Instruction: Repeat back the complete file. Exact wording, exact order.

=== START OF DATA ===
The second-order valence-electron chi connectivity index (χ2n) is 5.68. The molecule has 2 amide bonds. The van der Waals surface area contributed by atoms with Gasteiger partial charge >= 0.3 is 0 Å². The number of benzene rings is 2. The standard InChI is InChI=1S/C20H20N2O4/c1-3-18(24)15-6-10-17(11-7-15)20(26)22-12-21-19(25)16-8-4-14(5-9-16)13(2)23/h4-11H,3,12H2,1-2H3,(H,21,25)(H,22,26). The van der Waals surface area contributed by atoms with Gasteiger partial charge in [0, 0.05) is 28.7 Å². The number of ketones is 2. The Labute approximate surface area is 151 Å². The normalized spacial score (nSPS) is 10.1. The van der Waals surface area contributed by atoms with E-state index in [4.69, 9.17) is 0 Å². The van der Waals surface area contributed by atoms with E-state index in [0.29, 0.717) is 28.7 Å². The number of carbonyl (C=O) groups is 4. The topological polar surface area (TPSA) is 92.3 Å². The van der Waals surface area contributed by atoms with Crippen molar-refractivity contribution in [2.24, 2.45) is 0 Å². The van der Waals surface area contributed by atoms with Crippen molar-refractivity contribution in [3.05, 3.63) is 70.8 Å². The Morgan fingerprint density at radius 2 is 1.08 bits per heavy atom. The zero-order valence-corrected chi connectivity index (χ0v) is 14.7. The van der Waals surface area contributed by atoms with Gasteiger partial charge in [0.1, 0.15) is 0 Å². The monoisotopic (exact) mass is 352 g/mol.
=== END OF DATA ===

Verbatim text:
The second-order valence-electron chi connectivity index (χ2n) is 5.68. The molecule has 2 amide bonds. The van der Waals surface area contributed by atoms with Gasteiger partial charge >= 0.3 is 0 Å². The number of benzene rings is 2. The standard InChI is InChI=1S/C20H20N2O4/c1-3-18(24)15-6-10-17(11-7-15)20(26)22-12-21-19(25)16-8-4-14(5-9-16)13(2)23/h4-11H,3,12H2,1-2H3,(H,21,25)(H,22,26). The van der Waals surface area contributed by atoms with Gasteiger partial charge in [0, 0.05) is 28.7 Å². The number of ketones is 2. The Labute approximate surface area is 151 Å². The normalized spacial score (nSPS) is 10.1. The van der Waals surface area contributed by atoms with E-state index in [4.69, 9.17) is 0 Å². The van der Waals surface area contributed by atoms with E-state index in [0.29, 0.717) is 28.7 Å². The number of carbonyl (C=O) groups is 4. The topological polar surface area (TPSA) is 92.3 Å². The van der Waals surface area contributed by atoms with Crippen molar-refractivity contribution in [2.24, 2.45) is 0 Å². The van der Waals surface area contributed by atoms with Crippen molar-refractivity contribution in [3.05, 3.63) is 70.8 Å². The Morgan fingerprint density at radius 2 is 1.08 bits per heavy atom. The zero-order valence-corrected chi connectivity index (χ0v) is 14.7. The van der Waals surface area contributed by atoms with Gasteiger partial charge in [0.1, 0.15) is 0 Å². The monoisotopic (exact) mass is 352 g/mol.